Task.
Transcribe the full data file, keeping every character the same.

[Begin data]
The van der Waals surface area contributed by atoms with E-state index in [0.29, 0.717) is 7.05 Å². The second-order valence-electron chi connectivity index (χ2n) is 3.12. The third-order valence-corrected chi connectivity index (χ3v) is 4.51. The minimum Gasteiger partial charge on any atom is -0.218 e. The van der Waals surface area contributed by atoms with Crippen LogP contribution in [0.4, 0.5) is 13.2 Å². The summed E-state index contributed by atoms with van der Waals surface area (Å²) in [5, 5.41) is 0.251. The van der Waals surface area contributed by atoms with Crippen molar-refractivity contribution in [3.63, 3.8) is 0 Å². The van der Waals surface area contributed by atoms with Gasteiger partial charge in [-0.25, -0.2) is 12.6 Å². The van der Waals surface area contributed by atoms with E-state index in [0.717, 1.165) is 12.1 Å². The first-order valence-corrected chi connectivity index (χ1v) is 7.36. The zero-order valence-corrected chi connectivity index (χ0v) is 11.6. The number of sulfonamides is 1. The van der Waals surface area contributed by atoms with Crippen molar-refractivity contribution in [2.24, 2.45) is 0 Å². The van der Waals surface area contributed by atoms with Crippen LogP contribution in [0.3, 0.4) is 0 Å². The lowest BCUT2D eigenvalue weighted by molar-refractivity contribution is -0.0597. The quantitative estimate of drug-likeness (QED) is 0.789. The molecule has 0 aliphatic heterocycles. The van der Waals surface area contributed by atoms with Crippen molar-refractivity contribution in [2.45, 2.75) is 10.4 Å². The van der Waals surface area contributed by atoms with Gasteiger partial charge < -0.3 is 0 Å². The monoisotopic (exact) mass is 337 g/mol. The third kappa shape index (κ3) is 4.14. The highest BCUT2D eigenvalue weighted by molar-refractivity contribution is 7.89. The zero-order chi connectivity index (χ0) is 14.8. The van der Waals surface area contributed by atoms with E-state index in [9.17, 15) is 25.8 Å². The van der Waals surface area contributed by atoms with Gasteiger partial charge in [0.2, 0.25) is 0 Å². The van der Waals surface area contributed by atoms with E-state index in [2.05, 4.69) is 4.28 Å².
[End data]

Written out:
The van der Waals surface area contributed by atoms with E-state index in [0.29, 0.717) is 7.05 Å². The second-order valence-electron chi connectivity index (χ2n) is 3.12. The third-order valence-corrected chi connectivity index (χ3v) is 4.51. The minimum Gasteiger partial charge on any atom is -0.218 e. The van der Waals surface area contributed by atoms with Crippen LogP contribution in [0.4, 0.5) is 13.2 Å². The summed E-state index contributed by atoms with van der Waals surface area (Å²) in [5, 5.41) is 0.251. The van der Waals surface area contributed by atoms with Crippen molar-refractivity contribution in [3.63, 3.8) is 0 Å². The van der Waals surface area contributed by atoms with Gasteiger partial charge in [-0.25, -0.2) is 12.6 Å². The van der Waals surface area contributed by atoms with E-state index in [0.717, 1.165) is 12.1 Å². The first-order valence-corrected chi connectivity index (χ1v) is 7.36. The zero-order valence-corrected chi connectivity index (χ0v) is 11.6. The number of sulfonamides is 1. The van der Waals surface area contributed by atoms with Crippen molar-refractivity contribution in [2.24, 2.45) is 0 Å². The van der Waals surface area contributed by atoms with Crippen LogP contribution in [0.3, 0.4) is 0 Å². The lowest BCUT2D eigenvalue weighted by molar-refractivity contribution is -0.0597. The quantitative estimate of drug-likeness (QED) is 0.789. The molecule has 0 aliphatic heterocycles. The van der Waals surface area contributed by atoms with Crippen molar-refractivity contribution in [2.45, 2.75) is 10.4 Å². The van der Waals surface area contributed by atoms with Gasteiger partial charge < -0.3 is 0 Å². The monoisotopic (exact) mass is 337 g/mol. The third kappa shape index (κ3) is 4.14. The highest BCUT2D eigenvalue weighted by molar-refractivity contribution is 7.89. The zero-order chi connectivity index (χ0) is 14.8. The van der Waals surface area contributed by atoms with E-state index in [9.17, 15) is 25.8 Å². The van der Waals surface area contributed by atoms with Gasteiger partial charge in [0.2, 0.25) is 0 Å². The van der Waals surface area contributed by atoms with E-state index in [2.05, 4.69) is 4.28 Å².